Newman & Pearson: The Masters of Going Faster Newman Hopes to Move Closer to Pearson's Record during Bojangles' Pole Night Qualifying CONCORD, N.C. (Sept. 21, 2005) - Ryan Newman will be gunning for his sixth career pole at Lowe's Motor ...
Newman & Pearson: The Masters of Going Faster
Newman Hopes to Move Closer to Pearson's Record during Bojangles' Pole Night Qualifying
CONCORD, N.C. (Sept. 21, 2005) - Ryan Newman will be gunning for his sixth career pole at Lowe's Motor Speedway during Bojangles' Pole Night on Thursday, Oct. 13, as drivers qualify for the UAW-GM Quality 500.
The 500-mile race on Saturday night, Oct. 15, is round five of the 10-race Chase for the NASCAR NEXTEL Cup.
Newman, who holds the track record at 192.988 mph, has leaped to third on Lowe's Motor Speedway's all-time pole list behind Jeff Gordon (7) and David Pearson (14).
Pearson's 14 poles include a string of 11 straight from October 1973 through October 1978. With 14 poles in 46 starts, Pearson started first in 30.4 percent of his races at the 1.5-mile superspeedway.
Amazingly, Newman's LMS pole-winning average is even better at 55.5. Since joining the NASCAR NEXTEL Cup circuit in 2000, the former open-wheel racer has five poles in just nine races at the track.
Pearson won poles at LMS in cars owned by Ray Fox and Bobby Hawkins but a majority of his success, including the string of 11 straight, came behind the wheel of the Wood Brothers' legendary No. 21.
"We just worked hard at it. They [Glen and Leonard Wood] did, and I did," said the 70-year-old Pearson, who is still a prolific race winner with a vintage stock car series that competes on short tracks throughout the Carolinas.
"They had the car set up on the edge," Pearson recalled. "If something had happened and I had to hit the brakes, I wouldn't have had any. They were pushing everything to the limit, using special grease in the wheel bearings and things like that-stuff you wouldn't really need today, but you did then."
With Pearson winning so many consecutive pole positions, some fans became bored and stayed home or at their campsites during qualifying. Track president H.A. "Humpy" Wheeler wanted those fans in the seats and decided to shake things up.
"The qualifying went from two laps to three laps and then to four laps, stuff like that, hoping I'd screw up one lap and not get it," Pearson said. "Then, they changed the track, took that hump out of 3 and 4. Humpy said, 'I've got you now.' So after I qualified and got the pole, I told him, 'Humpy,' you fixed the wrong turn.' And he did."
Nothing Wheeler came up with slowed the No. 21 as Pearson and the Wood Brothers continued to claim pole after pole at Lowe's Motor Speedway. And, in the end, it wasn't the format or even another competitor that stopped their amazing streak. It was a split that saw driver and team go their separate ways following the 1978 season.
After the split, Pearson and the Wood Brothers won additional poles at Lowe's Motor Speedway, but neither ever found the qualifying magic they enjoyed together.
In May 1989 it appeared Pearson would return to the Wood Brothers' No. 21 Ford when the team's driver, the late Neil Bonnett, was injured in a crash at Darlington Raceway. Pearson was fitted for a seat and even tested the car in preparation for the Coca-Cola 600.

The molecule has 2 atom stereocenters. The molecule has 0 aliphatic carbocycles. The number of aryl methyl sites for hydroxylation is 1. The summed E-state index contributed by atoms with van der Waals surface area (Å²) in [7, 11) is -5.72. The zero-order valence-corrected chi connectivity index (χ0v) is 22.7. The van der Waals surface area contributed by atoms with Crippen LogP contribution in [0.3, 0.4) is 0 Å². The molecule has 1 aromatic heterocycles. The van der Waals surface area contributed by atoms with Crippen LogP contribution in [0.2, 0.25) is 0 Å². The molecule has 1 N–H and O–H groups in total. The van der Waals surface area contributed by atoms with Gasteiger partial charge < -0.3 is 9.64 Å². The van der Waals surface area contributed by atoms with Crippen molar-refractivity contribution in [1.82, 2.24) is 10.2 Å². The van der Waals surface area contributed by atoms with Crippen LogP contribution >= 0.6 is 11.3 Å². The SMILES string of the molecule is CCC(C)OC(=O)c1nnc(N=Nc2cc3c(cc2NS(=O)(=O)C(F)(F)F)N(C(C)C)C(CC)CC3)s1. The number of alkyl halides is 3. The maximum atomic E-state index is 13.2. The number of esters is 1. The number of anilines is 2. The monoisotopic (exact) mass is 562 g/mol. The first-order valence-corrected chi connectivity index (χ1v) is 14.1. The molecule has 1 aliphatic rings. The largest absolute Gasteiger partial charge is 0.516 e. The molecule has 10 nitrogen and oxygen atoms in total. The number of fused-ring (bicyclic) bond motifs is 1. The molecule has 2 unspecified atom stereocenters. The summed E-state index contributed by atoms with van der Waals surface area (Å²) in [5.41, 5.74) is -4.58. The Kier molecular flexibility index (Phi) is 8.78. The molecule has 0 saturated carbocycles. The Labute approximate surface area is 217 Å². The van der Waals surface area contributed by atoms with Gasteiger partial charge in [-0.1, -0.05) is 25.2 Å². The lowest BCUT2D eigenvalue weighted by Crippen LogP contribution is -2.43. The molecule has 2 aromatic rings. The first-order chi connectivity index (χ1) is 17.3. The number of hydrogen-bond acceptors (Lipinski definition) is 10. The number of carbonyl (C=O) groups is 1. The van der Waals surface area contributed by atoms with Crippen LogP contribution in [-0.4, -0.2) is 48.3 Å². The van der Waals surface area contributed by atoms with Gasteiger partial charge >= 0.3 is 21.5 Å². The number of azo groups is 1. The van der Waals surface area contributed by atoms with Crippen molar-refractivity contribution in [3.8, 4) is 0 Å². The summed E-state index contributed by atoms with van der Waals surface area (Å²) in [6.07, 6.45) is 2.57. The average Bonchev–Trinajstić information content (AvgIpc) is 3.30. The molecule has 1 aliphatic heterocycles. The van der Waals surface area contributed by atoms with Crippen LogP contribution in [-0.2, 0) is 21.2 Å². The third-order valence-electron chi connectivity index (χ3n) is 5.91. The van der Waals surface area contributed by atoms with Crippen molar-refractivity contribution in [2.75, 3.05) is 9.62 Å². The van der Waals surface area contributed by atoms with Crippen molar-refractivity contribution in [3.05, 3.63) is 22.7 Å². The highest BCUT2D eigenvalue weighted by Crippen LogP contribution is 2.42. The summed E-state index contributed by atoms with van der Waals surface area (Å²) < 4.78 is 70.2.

"The Woods felt like they had a motor that could do it. I went up there to Charlotte and drove it in practice to see if I was up for it," Pearson said. "If not for my back, I would have gone ahead and done it. We ran real good. They felt like we could have sat on the pole again."
Recurring back spasms prevented that reunion, and on Wednesday, Oct. 4, 1989, Pearson officially retired from NASCAR competition.
His final stats show Pearson collected 105 NASCAR Cup series victories and 113 poles during a 30-year career, placing him behind only Richard Petty in both categories.
The 27-year-old Newman reminds many garage-area veterans of Pearson. Both are very quiet, very calculating and strategic behind the wheel. Both most certainly are masters of getting the most out of their race cars.
When it comes to winning pole positions at Lowe's Motor Speedway, Newman appears capable of challenging Pearson's record.
"I really like the race track, but it's changed a lot over the last year-and-a-half," Newman said. "I enjoy the facility and enjoy being close to home. I think it's a great racing facility. We've had some pretty good success there.
"We've had some pretty crazy things happen, too, like spinning out while leading on lap 11 of the 600. Crazy things like that."
Pearson has watched Newman and feels he is destined to win a lot of races.
"From what I've seen, Newman is a talented race car driver and knows how to go fast. He's like me, he doesn't say too much and just shows what he can do on the track," Pearson noted. "That's the way I was and the way the Woods liked doing it. We let the success we had on the race track speak for us."
Newman was quite young when Pearson was in his prime, but has read about his many accomplishments.
"He was one of NASCAR's greatest drivers and I admire him," Newman said. "I know he had his rivalries with the Pettys when he drove for the Wood Brothers. I'm definitely aware of David and all his accomplishments, his qualifying record and things like that.
"I've been compared to Cale Yarborough for my short neck and orneriness, and now to David for the pole positions I've won, so that's definitely good company."
After qualifying on Bojangles' Pole Night on Thursday, Oct. 13, the wild-and-crazy CRASHCars will take the frontstretch quarter-mile oval for an hour of motorized mayhem and a giant fireworks extravaganza will round out the evening.
A collectible Bojangles' Pole Night ticket featuring Rusty Wallace is available for $15 in advance and can be obtained online at www.lowesmotorspeedway.com or by calling 1-800-455-FANS.